About 38 percent of sociology majors are black.

After the email incident, there were "a few people who didn't want to set foot in or around this building for a very long time,” said Alexander Holt, a senior sociology major. “We've never been a department of locked or closed doors.”

The police presence among black sociology students left some wary. Holt said police did a good job but he acknowledged conflicting emotions.

“There were police officers posted throughout the building as well, which was good for safety reasons, but also spoke to some lingering tensions that we'd had from previous discussions and from personal experiences as well, for students of color specifically," he said.

Last year, Hatch formed a Commission on Race, Equity and Community that includes students, faculty and staff. A spokeswoman says the 32-member panel met three times during the fall. It has yet to release any findings.

“Wake Forest University is wrestling with its own complex history, and as an educational institution is committed to: seeking and understanding the truth; acknowledging the full complexity of our history; and taking action to address past and present inequities,” a commission statement says.

The emails brought attention to multiple racist incidents on the campus dating back at least six years.

Earlier in 2019, the school acknowledged its past yearbooks had included some blackface images. Days later, photographs of former Wake Forest students posing with the Confederate flag came to light. Two of those former students are now university administrators.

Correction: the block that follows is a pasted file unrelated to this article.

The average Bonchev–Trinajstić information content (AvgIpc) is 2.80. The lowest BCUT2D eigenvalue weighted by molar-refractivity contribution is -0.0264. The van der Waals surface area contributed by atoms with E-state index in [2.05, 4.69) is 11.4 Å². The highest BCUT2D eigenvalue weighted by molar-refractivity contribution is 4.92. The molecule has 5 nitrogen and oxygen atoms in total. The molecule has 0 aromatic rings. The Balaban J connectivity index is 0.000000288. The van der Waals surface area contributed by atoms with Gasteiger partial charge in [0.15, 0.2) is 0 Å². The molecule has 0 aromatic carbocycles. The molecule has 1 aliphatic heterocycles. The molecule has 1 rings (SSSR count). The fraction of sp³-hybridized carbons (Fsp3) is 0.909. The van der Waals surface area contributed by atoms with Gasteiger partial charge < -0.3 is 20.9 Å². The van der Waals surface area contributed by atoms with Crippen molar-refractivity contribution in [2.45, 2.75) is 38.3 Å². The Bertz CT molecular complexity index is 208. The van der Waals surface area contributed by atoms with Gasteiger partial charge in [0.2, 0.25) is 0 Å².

In 2018, a video surfaced of a white female student using a racial slur to describe her residence assistant. She later withdrew from Wake Forest.

The 2018 fatal shooting of a Winston-Salem State student on Wake Forest’s campus led to a lawsuit by the victim’s mother. The lawsuit says minority students had raised concerns in 2014 that university police showed racism in handling events they hosted.

In 2014, an associate chaplain who's black found a bucket of urine in front of his office, and a predominantly white fraternity canceled an off-campus party that critics said caricatured black culture.

Palinda Carrington, a 1995 Wake Forest graduate, remembers encountering racism in a class where she was the sole black student. A white student used a racial slur in reaction to an anecdote told by the instructor, a black woman.

“What is troublesome is that 25 years later, we’re still having the same conversation,” Carrington said. “I don’t know if it’s a regression or if it’s just a stagnation. But I just had hoped that at some point, we would all do better. That’s the part, I think, that’s troublesome to me. It just doesn’t feel like it’s getting any better."

Soares said nerves have calmed in the sociology department, but there's no complete sense of comfort.

“My department is not back to normal," he said. "Because what's different is that, now, we really have to understand the extent to which we have to rely upon ourselves to stay safe.”